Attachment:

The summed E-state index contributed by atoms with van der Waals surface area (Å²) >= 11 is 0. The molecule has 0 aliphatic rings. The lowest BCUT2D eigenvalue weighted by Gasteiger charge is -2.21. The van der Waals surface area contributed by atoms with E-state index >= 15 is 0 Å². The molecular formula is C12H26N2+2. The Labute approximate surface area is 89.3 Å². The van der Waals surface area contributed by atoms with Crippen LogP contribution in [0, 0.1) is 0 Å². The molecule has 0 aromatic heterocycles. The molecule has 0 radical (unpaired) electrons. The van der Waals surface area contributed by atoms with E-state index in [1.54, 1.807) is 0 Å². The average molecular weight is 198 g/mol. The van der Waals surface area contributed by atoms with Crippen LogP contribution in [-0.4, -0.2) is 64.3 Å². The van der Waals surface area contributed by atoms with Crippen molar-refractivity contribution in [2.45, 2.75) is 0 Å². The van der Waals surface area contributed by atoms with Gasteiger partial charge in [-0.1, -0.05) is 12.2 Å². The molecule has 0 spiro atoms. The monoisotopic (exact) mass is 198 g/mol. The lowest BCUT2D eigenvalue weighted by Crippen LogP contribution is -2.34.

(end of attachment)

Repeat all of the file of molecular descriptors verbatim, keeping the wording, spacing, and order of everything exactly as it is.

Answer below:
The summed E-state index contributed by atoms with van der Waals surface area (Å²) >= 11 is 0. The molecule has 0 aliphatic rings. The lowest BCUT2D eigenvalue weighted by Gasteiger charge is -2.21. The van der Waals surface area contributed by atoms with E-state index >= 15 is 0 Å². The molecular formula is C12H26N2+2. The Labute approximate surface area is 89.3 Å². The van der Waals surface area contributed by atoms with Crippen LogP contribution in [0, 0.1) is 0 Å². The molecule has 0 aromatic heterocycles. The molecule has 0 radical (unpaired) electrons. The van der Waals surface area contributed by atoms with E-state index in [1.54, 1.807) is 0 Å². The average molecular weight is 198 g/mol. The van der Waals surface area contributed by atoms with Crippen LogP contribution in [-0.4, -0.2) is 64.3 Å². The van der Waals surface area contributed by atoms with Crippen molar-refractivity contribution in [2.45, 2.75) is 0 Å². The van der Waals surface area contributed by atoms with Gasteiger partial charge in [-0.1, -0.05) is 12.2 Å². The molecule has 0 spiro atoms. The monoisotopic (exact) mass is 198 g/mol. The lowest BCUT2D eigenvalue weighted by Crippen LogP contribution is -2.34.